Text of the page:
Demonstration of direct ocean carbon capture using hollow fiber membrane contactors

The focus of membrane carbon capture to date has been primarily on point source capture, such as power plants and industrial capture. However, membrane technology can also play a role in negative emissions technology, such as direct air capture and direct ocean capture. Direct ocean capture has a few potential advantages over direct air capture, such as avoiding land use and coupling with offshore wind and offshore storage. The use and feasibility of hollow fiber membrane contactors (HFMCs) for direct ocean carbon capture with benign aqueous basic carbon dioxide solvents is assessed here through a multifaceted approach. A 1D HFMC model incorporates fluid dynamics and the chemical kinetics of both ocean water and aqueous sodium hydroxide solvent in order to simulate CO2 flux behavior in two flow configurations. Lab scale experiments of this system then guide a model refinement and validation process until experimental behaviors are predicted through computation. A preliminary technoeconomic assessment then uses computational and experimental results to estimate the carbon capture cost when the system is scaled to remove 0.98 Mtonnes CO2/year. Computational results suggest that higher seawater flow rates and temperatures relative to the sodium hydroxide solvent improve CO2 flux. The technoeconomic assessment suggests that HFMCs may only be cost-competitive if seawater pH is decreased at the membrane interface, thereby increasing the local concentration of dissolved carbon dioxide. These findings indicate that local pH swing on the seawater side will be necessary to feasibly remove carbon dioxide from seawater using HFMCs.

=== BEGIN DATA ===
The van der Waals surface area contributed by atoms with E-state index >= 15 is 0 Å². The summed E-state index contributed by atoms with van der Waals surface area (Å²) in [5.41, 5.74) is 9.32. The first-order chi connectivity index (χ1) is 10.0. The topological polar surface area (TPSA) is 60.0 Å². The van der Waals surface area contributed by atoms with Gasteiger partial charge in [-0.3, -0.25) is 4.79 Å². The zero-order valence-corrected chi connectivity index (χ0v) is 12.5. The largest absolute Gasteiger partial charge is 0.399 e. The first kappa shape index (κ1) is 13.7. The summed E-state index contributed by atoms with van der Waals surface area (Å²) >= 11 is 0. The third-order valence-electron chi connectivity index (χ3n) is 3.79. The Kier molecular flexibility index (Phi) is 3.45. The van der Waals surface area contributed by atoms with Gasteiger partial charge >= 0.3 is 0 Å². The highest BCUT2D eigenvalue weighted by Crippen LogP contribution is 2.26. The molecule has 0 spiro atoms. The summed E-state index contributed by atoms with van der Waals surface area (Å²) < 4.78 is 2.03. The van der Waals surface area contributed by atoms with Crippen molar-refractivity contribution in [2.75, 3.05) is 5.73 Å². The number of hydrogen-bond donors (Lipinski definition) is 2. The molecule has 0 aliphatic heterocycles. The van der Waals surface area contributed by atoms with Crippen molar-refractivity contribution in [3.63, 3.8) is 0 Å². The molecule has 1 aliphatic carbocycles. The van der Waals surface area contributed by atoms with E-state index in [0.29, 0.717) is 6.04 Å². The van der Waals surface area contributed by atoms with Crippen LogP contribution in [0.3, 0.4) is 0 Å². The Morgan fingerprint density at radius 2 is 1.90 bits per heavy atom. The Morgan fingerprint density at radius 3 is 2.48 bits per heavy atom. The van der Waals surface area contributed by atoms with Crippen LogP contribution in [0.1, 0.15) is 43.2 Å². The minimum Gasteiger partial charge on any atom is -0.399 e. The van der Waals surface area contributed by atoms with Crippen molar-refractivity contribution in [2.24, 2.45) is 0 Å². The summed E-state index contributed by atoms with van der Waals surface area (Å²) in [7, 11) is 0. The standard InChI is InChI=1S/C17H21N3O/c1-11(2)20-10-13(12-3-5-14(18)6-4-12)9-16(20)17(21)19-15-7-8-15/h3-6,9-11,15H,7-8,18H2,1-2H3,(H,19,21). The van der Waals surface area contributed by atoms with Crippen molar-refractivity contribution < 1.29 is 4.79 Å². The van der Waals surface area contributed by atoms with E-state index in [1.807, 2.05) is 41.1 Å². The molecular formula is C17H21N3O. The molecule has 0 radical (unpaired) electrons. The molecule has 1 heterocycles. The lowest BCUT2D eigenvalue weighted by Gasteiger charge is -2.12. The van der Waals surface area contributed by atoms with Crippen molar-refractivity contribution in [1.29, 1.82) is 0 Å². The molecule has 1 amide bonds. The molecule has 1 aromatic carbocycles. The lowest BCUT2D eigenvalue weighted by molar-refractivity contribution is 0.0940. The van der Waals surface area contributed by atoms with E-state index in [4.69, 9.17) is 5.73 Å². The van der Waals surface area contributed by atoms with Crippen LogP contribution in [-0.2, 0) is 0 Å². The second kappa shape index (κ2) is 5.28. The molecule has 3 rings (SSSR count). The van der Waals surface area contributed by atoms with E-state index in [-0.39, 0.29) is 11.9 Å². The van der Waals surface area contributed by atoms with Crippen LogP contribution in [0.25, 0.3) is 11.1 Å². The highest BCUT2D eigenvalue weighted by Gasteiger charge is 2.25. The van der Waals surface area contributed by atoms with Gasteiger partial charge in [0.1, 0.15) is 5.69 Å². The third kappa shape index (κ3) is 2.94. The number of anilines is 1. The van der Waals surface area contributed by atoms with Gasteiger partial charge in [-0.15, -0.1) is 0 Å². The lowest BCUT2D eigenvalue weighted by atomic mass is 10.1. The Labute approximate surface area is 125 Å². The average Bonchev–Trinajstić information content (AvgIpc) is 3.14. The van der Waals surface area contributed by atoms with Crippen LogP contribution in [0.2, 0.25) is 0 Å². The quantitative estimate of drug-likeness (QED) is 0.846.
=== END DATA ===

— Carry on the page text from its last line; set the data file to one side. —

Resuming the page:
Rivero J., Lieber A., Snodgrass C., Neal Z., Hildebrandt D., Gamble W. & Hornbostel K., 2023. Demonstration of direct ocean carbon capture using hollow fiber membrane contactors. Chemical Engineering Journal 470: 143868. doi: 10.1016/j.cej.2023.143868. Article (subscription required).

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